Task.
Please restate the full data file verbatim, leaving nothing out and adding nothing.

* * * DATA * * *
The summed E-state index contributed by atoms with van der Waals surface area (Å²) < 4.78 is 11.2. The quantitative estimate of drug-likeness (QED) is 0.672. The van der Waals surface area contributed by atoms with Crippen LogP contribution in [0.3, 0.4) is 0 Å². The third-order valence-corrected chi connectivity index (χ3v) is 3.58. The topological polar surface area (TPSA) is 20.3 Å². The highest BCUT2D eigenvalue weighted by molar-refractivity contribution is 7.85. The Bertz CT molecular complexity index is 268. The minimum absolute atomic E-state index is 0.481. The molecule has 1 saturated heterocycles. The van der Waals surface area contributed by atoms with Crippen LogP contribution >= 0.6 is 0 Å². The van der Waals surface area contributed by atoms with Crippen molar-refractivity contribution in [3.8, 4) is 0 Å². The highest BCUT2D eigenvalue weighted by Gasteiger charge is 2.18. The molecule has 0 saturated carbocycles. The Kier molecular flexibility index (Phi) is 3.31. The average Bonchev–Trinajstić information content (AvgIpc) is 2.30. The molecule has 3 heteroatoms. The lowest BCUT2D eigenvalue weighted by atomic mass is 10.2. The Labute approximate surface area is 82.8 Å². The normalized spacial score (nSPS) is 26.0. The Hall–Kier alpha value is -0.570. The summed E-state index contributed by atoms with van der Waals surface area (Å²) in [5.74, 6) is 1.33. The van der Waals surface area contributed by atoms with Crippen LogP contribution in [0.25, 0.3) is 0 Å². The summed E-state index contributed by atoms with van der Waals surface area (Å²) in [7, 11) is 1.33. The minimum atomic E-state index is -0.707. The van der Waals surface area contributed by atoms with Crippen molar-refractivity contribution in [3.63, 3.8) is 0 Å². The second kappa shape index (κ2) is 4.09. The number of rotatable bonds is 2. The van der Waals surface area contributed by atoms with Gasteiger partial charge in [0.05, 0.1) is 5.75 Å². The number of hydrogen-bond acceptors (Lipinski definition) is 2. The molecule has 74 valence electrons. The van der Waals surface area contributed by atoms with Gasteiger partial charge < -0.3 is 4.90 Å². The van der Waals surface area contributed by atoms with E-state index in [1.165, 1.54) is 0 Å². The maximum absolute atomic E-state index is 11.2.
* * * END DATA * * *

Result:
The summed E-state index contributed by atoms with van der Waals surface area (Å²) < 4.78 is 11.2. The quantitative estimate of drug-likeness (QED) is 0.672. The van der Waals surface area contributed by atoms with Crippen LogP contribution in [0.3, 0.4) is 0 Å². The third-order valence-corrected chi connectivity index (χ3v) is 3.58. The topological polar surface area (TPSA) is 20.3 Å². The highest BCUT2D eigenvalue weighted by molar-refractivity contribution is 7.85. The Bertz CT molecular complexity index is 268. The minimum absolute atomic E-state index is 0.481. The molecule has 1 saturated heterocycles. The van der Waals surface area contributed by atoms with Crippen LogP contribution >= 0.6 is 0 Å². The van der Waals surface area contributed by atoms with Crippen molar-refractivity contribution in [3.8, 4) is 0 Å². The highest BCUT2D eigenvalue weighted by Gasteiger charge is 2.18. The molecule has 0 saturated carbocycles. The Kier molecular flexibility index (Phi) is 3.31. The average Bonchev–Trinajstić information content (AvgIpc) is 2.30. The molecule has 3 heteroatoms. The lowest BCUT2D eigenvalue weighted by atomic mass is 10.2. The Labute approximate surface area is 82.8 Å². The normalized spacial score (nSPS) is 26.0. The Hall–Kier alpha value is -0.570. The summed E-state index contributed by atoms with van der Waals surface area (Å²) in [5.74, 6) is 1.33. The van der Waals surface area contributed by atoms with Crippen LogP contribution in [0.25, 0.3) is 0 Å². The summed E-state index contributed by atoms with van der Waals surface area (Å²) in [7, 11) is 1.33. The minimum atomic E-state index is -0.707. The van der Waals surface area contributed by atoms with Crippen molar-refractivity contribution in [3.63, 3.8) is 0 Å². The second kappa shape index (κ2) is 4.09. The number of rotatable bonds is 2. The van der Waals surface area contributed by atoms with Gasteiger partial charge in [0.05, 0.1) is 5.75 Å². The number of hydrogen-bond acceptors (Lipinski definition) is 2. The molecule has 74 valence electrons. The van der Waals surface area contributed by atoms with Gasteiger partial charge < -0.3 is 4.90 Å². The van der Waals surface area contributed by atoms with E-state index in [1.165, 1.54) is 0 Å². The maximum absolute atomic E-state index is 11.2.